Coastal Cuisine

You didn’t think I could write about our month-long stay on the Oregon coast last August without mentioning where we ate, did you? Of course not!

So those of you who are especially susceptible to getting the hungries when reading about food, you’d better fetch a snack before going any further. Consider yourself warned.

We always ask locals where to eat and with few exceptions we get great suggestions this way. The RV park owner in Tillamook recommended the Fish Peddler at Pacific Seafood up the road in Bay City, so we made the short drive and knew right away we’d found a great place.

I had to try the Razor Clam Fritters…

…and of course oysters were essential (sorry about the bad image… had my camera settings wrong and doctored this one using Photoshop):

We came back here more than once, which tells you something. One day we sat at the counter next to a woman who was noshing on a big beautiful burger. A local, she’d had her fill of oysters and other seafood. The burger looked awesome, but we stuck with the seafood while we could get it.

On down the road in Neskowin we found the Cafe on Hawk Creek (yes, that’s the name), a little spot with a big deck and a great menu:

We started with their wood-fired pizza, which was excellent:

At $7.50 their Molten Chocolate Lava Cake seemed expensive, but we tried it anyway. We added a couple of scoops of ice cream, which made this a pretty pricey, and though it was tasty, we didn’t get it a second time:

On other visits (yes, we went back more than once despite the length of the drive to and from Tillamook, but then, that drive was mostly along the coast :)) we tried their clam chowder, which was some of the best we’ve had…

…and the best fish sandwich (other than Lake Perch in Ohio, if you ask Ellen) we’ve had. Called the Fisherman’s Catch, it was Red Snapper both times we ordered it:

Some of the best oysters we found were at the Old Oregon Smokehouse in Tillamook, where we also stocked up on some from their in-house seafood market so we could take them on the road when we left.

As for Mexican food, we found La Mexicana. The fish tacos were terrific — just don’t order the hot salsa unless you want ghost peppers (Bob learned this the hard way):

Not all of our foodie experiences were good ones. In a visit to Oceanside a few years back we discovered Rosanne’s and ate there several times. Odd what a few years or maybe a new cook can do, because when we stopped back — our mouths salivating before we had the Jeep parked — and despite the wait for a table, we found our meal disappointing. Bob ordered the oysters, with clam chowder…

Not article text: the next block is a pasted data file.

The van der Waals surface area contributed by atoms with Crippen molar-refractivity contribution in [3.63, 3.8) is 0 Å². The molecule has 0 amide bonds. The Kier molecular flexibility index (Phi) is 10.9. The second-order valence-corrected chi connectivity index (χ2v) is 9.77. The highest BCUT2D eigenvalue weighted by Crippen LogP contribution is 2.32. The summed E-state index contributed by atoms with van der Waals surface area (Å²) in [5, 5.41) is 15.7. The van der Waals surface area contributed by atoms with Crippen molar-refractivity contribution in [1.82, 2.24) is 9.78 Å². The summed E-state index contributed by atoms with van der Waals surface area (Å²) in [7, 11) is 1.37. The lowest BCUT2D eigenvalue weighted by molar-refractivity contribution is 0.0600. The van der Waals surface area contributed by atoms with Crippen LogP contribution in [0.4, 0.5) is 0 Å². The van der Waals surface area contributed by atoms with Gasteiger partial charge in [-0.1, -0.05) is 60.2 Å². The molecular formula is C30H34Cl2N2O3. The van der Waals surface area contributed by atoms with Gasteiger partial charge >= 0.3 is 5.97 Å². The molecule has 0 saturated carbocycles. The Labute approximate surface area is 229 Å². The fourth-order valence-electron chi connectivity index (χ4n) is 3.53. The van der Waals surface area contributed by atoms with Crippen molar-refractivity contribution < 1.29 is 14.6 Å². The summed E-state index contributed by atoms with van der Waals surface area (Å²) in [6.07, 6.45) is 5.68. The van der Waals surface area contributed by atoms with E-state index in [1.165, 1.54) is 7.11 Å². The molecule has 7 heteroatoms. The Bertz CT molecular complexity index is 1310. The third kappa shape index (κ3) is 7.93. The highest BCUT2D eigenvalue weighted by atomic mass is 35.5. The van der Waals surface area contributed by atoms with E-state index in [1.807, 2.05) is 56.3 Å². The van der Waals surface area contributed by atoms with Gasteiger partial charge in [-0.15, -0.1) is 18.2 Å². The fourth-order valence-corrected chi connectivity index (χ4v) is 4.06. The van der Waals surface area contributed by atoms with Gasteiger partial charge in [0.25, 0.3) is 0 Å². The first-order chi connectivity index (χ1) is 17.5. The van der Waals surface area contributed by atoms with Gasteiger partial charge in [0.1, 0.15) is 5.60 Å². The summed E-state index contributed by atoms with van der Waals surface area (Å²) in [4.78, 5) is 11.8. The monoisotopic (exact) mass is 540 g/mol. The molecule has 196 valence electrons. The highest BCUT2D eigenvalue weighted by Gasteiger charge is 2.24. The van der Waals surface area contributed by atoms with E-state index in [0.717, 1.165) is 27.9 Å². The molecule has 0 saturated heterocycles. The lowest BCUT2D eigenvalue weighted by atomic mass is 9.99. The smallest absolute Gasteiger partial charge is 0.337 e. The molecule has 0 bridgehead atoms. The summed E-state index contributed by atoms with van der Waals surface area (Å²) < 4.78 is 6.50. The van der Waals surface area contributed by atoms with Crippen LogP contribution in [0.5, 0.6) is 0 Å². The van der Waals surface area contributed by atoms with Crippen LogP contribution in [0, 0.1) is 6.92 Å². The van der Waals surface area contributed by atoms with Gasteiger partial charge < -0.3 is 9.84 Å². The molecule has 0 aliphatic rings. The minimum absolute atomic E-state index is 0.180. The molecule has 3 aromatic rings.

…while I chose the seafood scramble:

Our meals were just lukewarm, which always dulls the flavor for us and ruins what might otherwise be an excellent meal. (I mean, don’t they *look* scrumptious?!?)

We thought we’d give Rosanne’s a chance to redeem themselves with a good dessert, and the Marionberry Cobbler sounded good, so we ordered that:

Something we’ve noticed in our travels, as we’ve sampled cobblers around the country, is that very few of them are made the traditional way, with the “cobbler” part a true cobbler — with chunks of the biscuit-y dough mixed throughout the fruit. Most often they’re made the way this one was — fruit on the bottom with a dollop of dough on the top. Sorry. But if you’ve had cobbler the old-fashioned way, this modern recipe doesn’t even come close.

On an especially pretty August day (85 degrees in Tillamook — the rest of the country must have been sweltering!) — we decided to try a restaurant in Netarts Bay that always seemed to have cars at it. Schooners sits on the bay and the views from the nearby park are awesome:

We made what we thought were great choices. Bob ordered the Tuna Fish & Chips plus we ordered oysters…

…and I couldn’t resist their Mac & Cheese with Dungeness Crab. I like this type of crab more than Bob does, and the dish looked delicious:

What’s not to love? Well… we’re not big salt eaters. We don’t add salt to anything, mostly because food has enough salt in it. Unfortunately, Schooners seemed to think everything needed even *more* salt. I couldn’t finish most of my meal because all I was tasting was salt. This was really disappointing because everything about the food otherwise was terrific.

So why did we go back a couple of more times? Take a look:

How gorgeous is this? And how good could it be?

Awesome, that’s how good! It’s a brownie baked in Schooners wood-fired hearth:

If this dessert sounds familiar, it’s because it made our 2016 Bob & Ellen’s Best EATS list. Served warm, with ice cream and drizzled hot fudge syrup, this dessert was the most amazing thing about Schooners. You can bet on our next trip through here we’ll be stopping for dessert!

About Ellen

Fiction writer and photographer, I travel the country with my sweetheart of a husband as a "full-time RVer."
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2 Responses to Coastal Cuisine

  1. Janet Mackay says:

    Thanks for the reviews. Love reading your blog. I’m heading west next month from Florida and making a list of places to see and eat at. Enjoy your travels.

    Sent from my iPhone


  2. Ellen says:

    Thanks so much, Janet! Hopefully we’ve led you to some great meals if you end up anywhere near these spots. You’re in for a great adventure!

    And my apologies for the blurry pics!!! Somehow in re-saving these for the blog I set something to “blur” and screwed them up… 😦 If I get the chance, I’ll correct them so you’ll really know what you could be in for with these places!

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